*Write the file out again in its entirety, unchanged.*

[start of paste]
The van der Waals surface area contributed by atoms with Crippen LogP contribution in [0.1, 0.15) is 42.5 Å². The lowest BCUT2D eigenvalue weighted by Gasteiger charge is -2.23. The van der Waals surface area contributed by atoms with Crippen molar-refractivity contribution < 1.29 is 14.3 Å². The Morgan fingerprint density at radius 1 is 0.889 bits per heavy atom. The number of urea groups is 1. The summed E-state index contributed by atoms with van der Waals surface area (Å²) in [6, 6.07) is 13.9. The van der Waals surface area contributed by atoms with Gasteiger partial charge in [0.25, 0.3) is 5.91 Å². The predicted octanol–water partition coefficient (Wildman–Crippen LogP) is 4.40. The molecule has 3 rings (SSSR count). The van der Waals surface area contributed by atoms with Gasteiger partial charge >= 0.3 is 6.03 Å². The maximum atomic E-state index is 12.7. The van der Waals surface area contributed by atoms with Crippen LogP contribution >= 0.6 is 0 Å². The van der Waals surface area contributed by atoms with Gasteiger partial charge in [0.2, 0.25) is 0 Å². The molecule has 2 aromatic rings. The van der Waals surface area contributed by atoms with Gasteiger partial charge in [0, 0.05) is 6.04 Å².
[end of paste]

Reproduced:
The van der Waals surface area contributed by atoms with Crippen LogP contribution in [0.1, 0.15) is 42.5 Å². The lowest BCUT2D eigenvalue weighted by Gasteiger charge is -2.23. The van der Waals surface area contributed by atoms with Crippen molar-refractivity contribution < 1.29 is 14.3 Å². The Morgan fingerprint density at radius 1 is 0.889 bits per heavy atom. The number of urea groups is 1. The summed E-state index contributed by atoms with van der Waals surface area (Å²) in [6, 6.07) is 13.9. The van der Waals surface area contributed by atoms with Gasteiger partial charge in [0.25, 0.3) is 5.91 Å². The predicted octanol–water partition coefficient (Wildman–Crippen LogP) is 4.40. The molecule has 3 rings (SSSR count). The van der Waals surface area contributed by atoms with Gasteiger partial charge >= 0.3 is 6.03 Å². The maximum atomic E-state index is 12.7. The van der Waals surface area contributed by atoms with Crippen LogP contribution >= 0.6 is 0 Å². The van der Waals surface area contributed by atoms with Gasteiger partial charge in [0.2, 0.25) is 0 Å². The molecule has 2 aromatic rings. The van der Waals surface area contributed by atoms with Gasteiger partial charge in [0, 0.05) is 6.04 Å².